We would like to thank Transparency International who kindly supplied the data as published in their Corruption Perceptions Index 2006 A CPI 2006 Score relates to perceptions of the degree of corruption as seen by business people, academics and risk analysts, and ranges between 10 (highly clean) and 0 (highly corrupt). The Transparency International Corruption Perceptions Index 2006 charts levels of corruption in 183 countries.

No CPI scores were available for the Marshall Islands, Micronesia, New Caledonia, the Solomon Islands, Tonga, and Vanuatu and they were therefore not included in the regional CPI adjusted rankings.

Please contact Paul Pedzinski on 44 (0) 20 7779 8233 or with any questions. 

Our thanks go to the analysts and economists and institutions below who contributed to the Political Risk and Economic Performance ratings and did not wish to remain anonymous. 

Barbara Huynh-Dernovsek, UBS AG; 

Claudia Zauchinger, Erstre Bank;

Kate Davies, D&B;

Alex Durrer, LGT Capital Management;

Dominik Thiesen, Dresdner Bank AG ;

Thierry Apoteker, TAC Applied Economic and Financial Research;

William Dugan, Summit Analytical Associates;

Ladan Mahboobi, Royal Bank of Canada.;

Sylvia Griesman at Coface at;

Luigi Ruggerone, Banca Intesa;

Saruhan Hatipoglu, Business Environment Risk Intelligence (BERI);

Stefan Frank, Helaba ; Hans Slock, ONDD;

Cyril Widdershoven, Mediterranean Energy Political Risk Consultancy;

William Dugan, Summit Analytical Associates;

Takeshi Shigeoka, Nomura Securities;

Richard Segal, Argo Capital;

YiYi Lu, The Institute of International Affairs, Chatham House;

Mauro Toldo, DekaBank; 

Olena Bilan, Dragon Capital;

Naoko Oka, Sumitomo Shoji Research Institute;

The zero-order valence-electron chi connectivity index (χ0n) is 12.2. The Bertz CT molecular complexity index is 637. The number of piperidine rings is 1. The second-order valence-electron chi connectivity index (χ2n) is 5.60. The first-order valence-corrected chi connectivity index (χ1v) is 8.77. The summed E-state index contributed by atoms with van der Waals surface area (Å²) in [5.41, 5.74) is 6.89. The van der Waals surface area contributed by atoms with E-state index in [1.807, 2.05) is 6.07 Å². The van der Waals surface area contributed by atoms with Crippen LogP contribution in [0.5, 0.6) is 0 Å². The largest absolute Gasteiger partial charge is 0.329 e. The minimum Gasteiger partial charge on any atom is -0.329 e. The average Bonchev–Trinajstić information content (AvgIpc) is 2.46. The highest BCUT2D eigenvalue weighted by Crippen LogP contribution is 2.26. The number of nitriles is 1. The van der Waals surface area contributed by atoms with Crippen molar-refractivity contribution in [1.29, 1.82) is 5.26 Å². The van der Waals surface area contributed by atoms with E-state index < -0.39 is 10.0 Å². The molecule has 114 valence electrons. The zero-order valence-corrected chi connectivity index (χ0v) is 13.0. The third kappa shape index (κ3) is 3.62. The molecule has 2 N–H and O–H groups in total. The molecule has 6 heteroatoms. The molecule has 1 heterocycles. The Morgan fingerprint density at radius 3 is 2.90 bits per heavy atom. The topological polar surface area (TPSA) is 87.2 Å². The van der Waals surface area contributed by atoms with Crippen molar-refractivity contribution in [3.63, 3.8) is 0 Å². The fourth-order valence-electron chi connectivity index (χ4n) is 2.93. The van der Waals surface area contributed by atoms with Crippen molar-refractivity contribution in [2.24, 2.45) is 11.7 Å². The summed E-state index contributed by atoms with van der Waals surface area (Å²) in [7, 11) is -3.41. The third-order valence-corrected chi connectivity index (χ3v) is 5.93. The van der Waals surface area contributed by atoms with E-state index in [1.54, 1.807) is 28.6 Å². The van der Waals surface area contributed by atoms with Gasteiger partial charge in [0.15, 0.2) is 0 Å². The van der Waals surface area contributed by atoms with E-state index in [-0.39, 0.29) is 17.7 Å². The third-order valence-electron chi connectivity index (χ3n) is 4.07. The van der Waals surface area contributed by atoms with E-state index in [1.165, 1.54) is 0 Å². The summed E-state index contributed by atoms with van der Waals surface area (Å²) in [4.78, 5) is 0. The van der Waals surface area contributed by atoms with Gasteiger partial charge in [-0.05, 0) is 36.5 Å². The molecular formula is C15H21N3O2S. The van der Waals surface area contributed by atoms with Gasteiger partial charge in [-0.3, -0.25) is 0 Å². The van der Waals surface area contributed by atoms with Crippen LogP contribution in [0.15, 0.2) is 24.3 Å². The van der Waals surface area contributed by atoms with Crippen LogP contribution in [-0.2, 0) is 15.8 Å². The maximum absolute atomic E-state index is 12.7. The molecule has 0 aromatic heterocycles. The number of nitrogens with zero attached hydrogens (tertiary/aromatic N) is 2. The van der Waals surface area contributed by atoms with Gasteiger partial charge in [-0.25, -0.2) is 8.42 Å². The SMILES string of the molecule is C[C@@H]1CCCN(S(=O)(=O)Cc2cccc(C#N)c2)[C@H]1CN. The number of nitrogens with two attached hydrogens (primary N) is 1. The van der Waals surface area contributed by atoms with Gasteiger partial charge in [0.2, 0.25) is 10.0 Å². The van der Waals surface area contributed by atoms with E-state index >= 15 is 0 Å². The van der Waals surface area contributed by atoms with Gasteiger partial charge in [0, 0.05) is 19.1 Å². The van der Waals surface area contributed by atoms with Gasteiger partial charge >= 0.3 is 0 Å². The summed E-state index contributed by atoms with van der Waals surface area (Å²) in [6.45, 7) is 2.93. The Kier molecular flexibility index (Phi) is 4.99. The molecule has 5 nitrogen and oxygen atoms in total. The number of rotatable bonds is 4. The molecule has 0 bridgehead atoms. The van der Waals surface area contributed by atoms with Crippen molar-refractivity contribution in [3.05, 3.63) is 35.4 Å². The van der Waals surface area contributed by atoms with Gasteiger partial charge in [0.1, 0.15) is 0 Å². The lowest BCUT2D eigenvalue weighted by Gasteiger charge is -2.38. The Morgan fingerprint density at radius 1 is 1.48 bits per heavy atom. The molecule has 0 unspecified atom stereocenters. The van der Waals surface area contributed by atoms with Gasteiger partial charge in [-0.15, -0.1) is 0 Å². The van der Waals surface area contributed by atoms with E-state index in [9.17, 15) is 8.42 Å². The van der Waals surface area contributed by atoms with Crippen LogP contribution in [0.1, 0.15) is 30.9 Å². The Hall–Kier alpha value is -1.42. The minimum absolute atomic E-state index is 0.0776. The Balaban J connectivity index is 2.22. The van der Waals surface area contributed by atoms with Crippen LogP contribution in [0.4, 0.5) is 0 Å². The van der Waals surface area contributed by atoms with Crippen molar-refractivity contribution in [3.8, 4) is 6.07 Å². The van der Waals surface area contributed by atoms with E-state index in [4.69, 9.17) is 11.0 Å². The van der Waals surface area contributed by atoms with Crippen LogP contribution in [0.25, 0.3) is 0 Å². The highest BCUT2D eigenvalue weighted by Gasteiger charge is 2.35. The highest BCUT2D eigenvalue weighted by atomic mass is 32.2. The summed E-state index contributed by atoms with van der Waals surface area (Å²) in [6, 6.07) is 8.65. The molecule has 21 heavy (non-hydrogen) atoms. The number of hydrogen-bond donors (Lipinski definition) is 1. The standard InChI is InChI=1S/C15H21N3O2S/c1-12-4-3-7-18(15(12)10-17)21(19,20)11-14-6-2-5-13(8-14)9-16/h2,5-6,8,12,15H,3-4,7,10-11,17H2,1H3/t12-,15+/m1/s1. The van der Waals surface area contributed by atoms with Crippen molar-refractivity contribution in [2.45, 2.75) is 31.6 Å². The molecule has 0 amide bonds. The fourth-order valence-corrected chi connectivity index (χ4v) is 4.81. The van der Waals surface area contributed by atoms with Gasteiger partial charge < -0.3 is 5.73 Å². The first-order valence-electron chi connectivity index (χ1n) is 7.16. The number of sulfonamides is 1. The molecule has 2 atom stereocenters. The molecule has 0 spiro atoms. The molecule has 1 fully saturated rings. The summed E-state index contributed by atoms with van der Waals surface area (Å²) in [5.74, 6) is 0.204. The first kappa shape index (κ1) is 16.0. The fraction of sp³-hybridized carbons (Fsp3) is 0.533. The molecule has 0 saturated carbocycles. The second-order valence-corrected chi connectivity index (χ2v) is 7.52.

Gerhard Kinzelberger, Oesterreichische Kontrollbank AG;

Plamen Pantev, Institute for Security and International Studies (ISIS);

Arzesh Afarin Pydar; 

Marco Lier, Swiss RE;

Robert Barlow, Stuart Ashworth, WILLIS.; 

Denise Youngblood-Coleman, Robert Kelly, Ryan Jennings, CountryWatch Inc;

Simon Sole, Exclusive Analysis Limited; 

James McLeod-Hatch and team, AKE Ltd.; 

Annick Trottier, Global Insight;

Terry Emerson, KBC;

Douglas Goold, Canadian Institute of International Affairs;

Nandita Reisinger-Chowdury, RZB;

Vladimir Gersamia, Merrill Lynch;  

Henry Mo, Credit Suisse;

Donna Winters, Strategic Forecasting

David Wall, Chatham House;

John Levy and Sebastian Spio-Garbrah , Eurasia Group;

Hans Holzhacker, Unicredit New Europe Research Network;

Serdar Kaya,;

Harald Kreuzmair, RZB

Alexander Pick and Bruce Douglas: LatinNews;

Francis Nicollas, Credit Agricole;

Llewellyn D. Howell, Asia Pacific Risk Institute;

Maxine Koster, Credit Suisse.

We would also like to thank the Royal Institute of International Affairs (RIIA) at Chatham House in London for providing access to their facilities, experts and speakers.